Samantha Keener – @SKeener0924
Time-Restricted Eating is similar to another concept you’ve probably heard of called Intermittent Fasting. Like versions of Intermittent Fasting, this concept works within a 9-12 hour eating window. Both ideas restrict a person’s food and liquid (other than water) intake, but the idea of your fasting being time-restricted, as in, during specific times of the day, comes from the body’s internal clock, known as the circadian rhythm. The circadian rhythm is regulated by external cues, such as light. For example, the phenomenon of your body feeling tired after the sun goes down, releasing a hormone called melatonin, and then eventually putting you to sleep is one way in which your circadian rhythm plays a role in your body.
Before I explain its relevancy, here is a brief overview of insulin. After eating, a person’s blood sugar levels will rise, signaling the release of insulin into the bloodstream. Once it reaches the bloodstream, it will attach itself to cells within your body, allowing for the use of these sugars to be stored or used as immediate energy. Without adequate insulin levels, your body would not be able to properly rid the blood of this excess sugar. We see this in Type I (autoimmune) and Type II (lifestyle) diabetes. Type I, being that a person is not able to make insulin, resulting in the need for external insulin to be injected, or Type II, showing that the body becomes resistant over time to insulin. This relates to Time-Restricted Eating when you consider that during the evening, melatonin levels will begin to rise, on average, two to three hours before a person’s habitual bedtime. New studies have shown that melatonin can and does affect the pancreas. In doing so, the melatonin is telling the pancreas to shut down the release of insulin. If a person was to eat a meal during this time of high melatonin levels, there may not be proper amounts of insulin released to maintain blood sugar, resulting in a high concentration of glucose in the body’s blood circulation for long periods of time. The problem is when this habit becomes chronic, or resulting over long periods of time, turning into a disease like Type II diabetes.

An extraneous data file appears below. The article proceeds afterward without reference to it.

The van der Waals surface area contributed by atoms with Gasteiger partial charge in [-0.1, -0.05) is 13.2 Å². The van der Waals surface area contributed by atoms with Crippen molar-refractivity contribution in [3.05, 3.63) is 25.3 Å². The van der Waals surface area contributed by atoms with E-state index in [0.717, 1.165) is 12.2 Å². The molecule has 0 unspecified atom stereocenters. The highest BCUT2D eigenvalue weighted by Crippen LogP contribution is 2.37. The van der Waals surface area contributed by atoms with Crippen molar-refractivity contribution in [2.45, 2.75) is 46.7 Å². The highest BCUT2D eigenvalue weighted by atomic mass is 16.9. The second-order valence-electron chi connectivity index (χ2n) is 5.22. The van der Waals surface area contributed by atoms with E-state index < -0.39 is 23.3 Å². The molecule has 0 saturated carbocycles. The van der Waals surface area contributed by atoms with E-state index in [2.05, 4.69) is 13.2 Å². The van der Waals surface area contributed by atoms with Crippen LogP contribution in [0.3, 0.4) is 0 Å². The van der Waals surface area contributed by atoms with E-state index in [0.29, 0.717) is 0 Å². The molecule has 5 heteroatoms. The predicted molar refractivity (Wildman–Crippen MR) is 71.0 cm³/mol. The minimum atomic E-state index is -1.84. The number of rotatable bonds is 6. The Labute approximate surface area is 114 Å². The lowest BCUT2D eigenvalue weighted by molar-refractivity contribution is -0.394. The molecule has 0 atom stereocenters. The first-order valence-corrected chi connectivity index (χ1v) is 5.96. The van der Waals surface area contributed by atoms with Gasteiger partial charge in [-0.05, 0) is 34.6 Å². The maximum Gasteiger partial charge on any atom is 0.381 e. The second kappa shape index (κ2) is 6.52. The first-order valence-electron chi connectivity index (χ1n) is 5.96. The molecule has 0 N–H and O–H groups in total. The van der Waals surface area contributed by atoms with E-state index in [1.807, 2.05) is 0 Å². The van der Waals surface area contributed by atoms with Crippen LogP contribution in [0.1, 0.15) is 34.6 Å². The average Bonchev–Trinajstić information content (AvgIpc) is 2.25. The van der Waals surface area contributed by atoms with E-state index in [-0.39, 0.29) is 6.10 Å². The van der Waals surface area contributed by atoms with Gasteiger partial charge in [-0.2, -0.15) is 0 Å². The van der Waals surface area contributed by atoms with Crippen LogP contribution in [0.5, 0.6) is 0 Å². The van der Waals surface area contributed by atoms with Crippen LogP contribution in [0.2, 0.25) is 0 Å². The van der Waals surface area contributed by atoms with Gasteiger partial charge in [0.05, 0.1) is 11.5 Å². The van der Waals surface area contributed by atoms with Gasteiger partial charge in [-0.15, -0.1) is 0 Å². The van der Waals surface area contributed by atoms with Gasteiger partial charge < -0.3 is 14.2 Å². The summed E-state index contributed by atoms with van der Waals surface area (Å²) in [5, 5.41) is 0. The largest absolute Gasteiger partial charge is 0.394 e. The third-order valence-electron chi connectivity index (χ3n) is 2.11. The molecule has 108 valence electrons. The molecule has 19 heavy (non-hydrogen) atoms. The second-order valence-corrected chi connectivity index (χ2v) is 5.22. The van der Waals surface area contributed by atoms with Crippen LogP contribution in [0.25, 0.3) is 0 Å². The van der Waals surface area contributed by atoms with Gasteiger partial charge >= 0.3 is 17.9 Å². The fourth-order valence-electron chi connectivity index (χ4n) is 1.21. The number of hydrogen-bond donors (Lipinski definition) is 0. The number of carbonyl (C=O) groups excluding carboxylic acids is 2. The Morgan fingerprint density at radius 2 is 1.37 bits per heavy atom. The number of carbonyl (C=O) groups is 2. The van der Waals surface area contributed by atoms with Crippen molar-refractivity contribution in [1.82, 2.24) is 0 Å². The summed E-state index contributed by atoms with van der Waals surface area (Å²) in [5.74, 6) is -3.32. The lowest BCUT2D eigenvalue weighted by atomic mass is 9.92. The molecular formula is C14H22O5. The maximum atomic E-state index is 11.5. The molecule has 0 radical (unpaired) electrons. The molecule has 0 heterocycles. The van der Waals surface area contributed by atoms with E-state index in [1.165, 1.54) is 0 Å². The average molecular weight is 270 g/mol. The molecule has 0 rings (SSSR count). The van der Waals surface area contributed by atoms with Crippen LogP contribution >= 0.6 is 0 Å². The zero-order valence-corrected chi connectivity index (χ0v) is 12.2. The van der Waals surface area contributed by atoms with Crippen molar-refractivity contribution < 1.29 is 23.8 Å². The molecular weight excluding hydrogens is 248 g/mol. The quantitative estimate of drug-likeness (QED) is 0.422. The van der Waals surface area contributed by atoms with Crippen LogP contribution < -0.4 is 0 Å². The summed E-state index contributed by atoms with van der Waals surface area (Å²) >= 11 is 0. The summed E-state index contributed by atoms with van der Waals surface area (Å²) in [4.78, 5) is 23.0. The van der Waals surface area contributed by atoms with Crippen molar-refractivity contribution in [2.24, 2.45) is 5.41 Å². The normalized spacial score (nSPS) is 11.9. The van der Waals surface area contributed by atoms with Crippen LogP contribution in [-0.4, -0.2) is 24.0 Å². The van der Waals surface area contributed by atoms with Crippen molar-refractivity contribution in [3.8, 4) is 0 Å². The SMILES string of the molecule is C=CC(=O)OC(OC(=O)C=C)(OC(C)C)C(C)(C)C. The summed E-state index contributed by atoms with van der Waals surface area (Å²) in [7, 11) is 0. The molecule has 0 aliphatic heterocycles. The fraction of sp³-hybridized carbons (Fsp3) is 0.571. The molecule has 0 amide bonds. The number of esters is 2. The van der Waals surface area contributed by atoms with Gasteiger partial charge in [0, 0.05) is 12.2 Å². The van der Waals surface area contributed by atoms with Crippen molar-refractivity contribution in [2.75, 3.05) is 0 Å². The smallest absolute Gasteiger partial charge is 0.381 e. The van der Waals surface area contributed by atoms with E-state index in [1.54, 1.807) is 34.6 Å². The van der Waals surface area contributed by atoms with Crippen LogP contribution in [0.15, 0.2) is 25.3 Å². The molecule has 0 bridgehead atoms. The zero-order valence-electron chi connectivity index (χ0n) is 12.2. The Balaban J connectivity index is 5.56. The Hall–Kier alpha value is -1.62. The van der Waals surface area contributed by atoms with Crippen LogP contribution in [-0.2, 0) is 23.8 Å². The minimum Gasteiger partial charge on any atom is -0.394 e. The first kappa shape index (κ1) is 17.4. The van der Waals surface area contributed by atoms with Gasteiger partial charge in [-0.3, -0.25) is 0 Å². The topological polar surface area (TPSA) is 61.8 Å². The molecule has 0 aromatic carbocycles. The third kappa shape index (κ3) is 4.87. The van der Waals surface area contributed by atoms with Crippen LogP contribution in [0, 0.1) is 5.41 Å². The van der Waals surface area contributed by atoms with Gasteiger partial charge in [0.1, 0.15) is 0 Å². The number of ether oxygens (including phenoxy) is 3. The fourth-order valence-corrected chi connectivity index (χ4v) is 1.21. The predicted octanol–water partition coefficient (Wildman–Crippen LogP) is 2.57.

Benefits to eating during the day, or syncing to your body’s circadian rhythm, are numerous. Not having food digesting in your gut during sleep allows for your core body temperature to cool, thus having a better night’s sleep. You wake up feeling lighter, without grogginess, and full of energy. Most importantly, in my opinion, is that by fasting during the night time, you’re allowing your gut to rest. If you learn anything about your overall health, I recommend it be your gut health. Gut health is the start to many benefits and consequences to a person’s overall health.
If you find yourself intrigued by this concept, please take a look Dr. Satchin Panda’s research on this topic. You can find a lengthy Podcast featuring this work on the Found My Fitness Podcast. This Podcast is hosted by Dr. Rhonda Patrick, who is a researcher on aging, cancer, and nutrition. She’s been featured on The Joe Rogan Experience numerous times and makes learning about these kinds of topics easier by breaking the concepts down for the average person to understand.
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